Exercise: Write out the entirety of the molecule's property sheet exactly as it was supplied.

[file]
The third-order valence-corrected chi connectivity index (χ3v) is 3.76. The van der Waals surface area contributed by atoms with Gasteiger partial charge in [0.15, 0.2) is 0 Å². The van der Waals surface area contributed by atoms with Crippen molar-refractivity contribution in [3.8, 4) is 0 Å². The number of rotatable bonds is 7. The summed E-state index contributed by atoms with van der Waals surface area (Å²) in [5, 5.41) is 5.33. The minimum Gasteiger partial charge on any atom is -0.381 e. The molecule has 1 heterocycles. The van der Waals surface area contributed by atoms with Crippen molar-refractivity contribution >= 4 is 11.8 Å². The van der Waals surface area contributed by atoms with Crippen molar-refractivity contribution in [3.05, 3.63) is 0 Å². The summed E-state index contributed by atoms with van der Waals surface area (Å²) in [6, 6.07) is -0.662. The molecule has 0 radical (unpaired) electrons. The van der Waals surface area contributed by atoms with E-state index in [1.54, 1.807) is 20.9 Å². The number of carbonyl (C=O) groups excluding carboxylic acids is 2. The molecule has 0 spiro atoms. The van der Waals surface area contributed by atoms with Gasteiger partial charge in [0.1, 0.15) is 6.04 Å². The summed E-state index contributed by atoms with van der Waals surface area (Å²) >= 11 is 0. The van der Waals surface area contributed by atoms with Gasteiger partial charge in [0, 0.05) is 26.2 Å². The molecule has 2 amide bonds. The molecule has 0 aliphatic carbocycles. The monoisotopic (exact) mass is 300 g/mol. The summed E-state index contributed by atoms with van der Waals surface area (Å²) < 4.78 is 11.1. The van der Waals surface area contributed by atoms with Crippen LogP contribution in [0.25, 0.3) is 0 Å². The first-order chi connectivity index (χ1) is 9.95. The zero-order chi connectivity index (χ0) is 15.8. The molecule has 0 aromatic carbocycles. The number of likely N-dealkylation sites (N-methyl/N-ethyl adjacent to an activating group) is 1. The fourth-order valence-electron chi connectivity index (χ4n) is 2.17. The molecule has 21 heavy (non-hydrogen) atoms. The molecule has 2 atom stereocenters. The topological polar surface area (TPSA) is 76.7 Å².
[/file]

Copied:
The third-order valence-corrected chi connectivity index (χ3v) is 3.76. The van der Waals surface area contributed by atoms with Gasteiger partial charge in [0.15, 0.2) is 0 Å². The van der Waals surface area contributed by atoms with Crippen molar-refractivity contribution in [3.8, 4) is 0 Å². The number of rotatable bonds is 7. The summed E-state index contributed by atoms with van der Waals surface area (Å²) in [5, 5.41) is 5.33. The minimum Gasteiger partial charge on any atom is -0.381 e. The molecule has 1 heterocycles. The van der Waals surface area contributed by atoms with Crippen molar-refractivity contribution >= 4 is 11.8 Å². The van der Waals surface area contributed by atoms with Crippen molar-refractivity contribution in [3.05, 3.63) is 0 Å². The summed E-state index contributed by atoms with van der Waals surface area (Å²) in [6, 6.07) is -0.662. The molecule has 0 radical (unpaired) electrons. The van der Waals surface area contributed by atoms with E-state index in [1.54, 1.807) is 20.9 Å². The number of carbonyl (C=O) groups excluding carboxylic acids is 2. The molecule has 0 spiro atoms. The van der Waals surface area contributed by atoms with Gasteiger partial charge in [0.1, 0.15) is 6.04 Å². The summed E-state index contributed by atoms with van der Waals surface area (Å²) >= 11 is 0. The van der Waals surface area contributed by atoms with Gasteiger partial charge in [0, 0.05) is 26.2 Å². The molecule has 2 amide bonds. The molecule has 0 aliphatic carbocycles. The monoisotopic (exact) mass is 300 g/mol. The summed E-state index contributed by atoms with van der Waals surface area (Å²) < 4.78 is 11.1. The van der Waals surface area contributed by atoms with Crippen LogP contribution in [0.25, 0.3) is 0 Å². The first-order chi connectivity index (χ1) is 9.95. The zero-order chi connectivity index (χ0) is 15.8. The molecule has 0 aromatic carbocycles. The number of likely N-dealkylation sites (N-methyl/N-ethyl adjacent to an activating group) is 1. The fourth-order valence-electron chi connectivity index (χ4n) is 2.17. The molecule has 21 heavy (non-hydrogen) atoms. The molecule has 2 atom stereocenters. The topological polar surface area (TPSA) is 76.7 Å².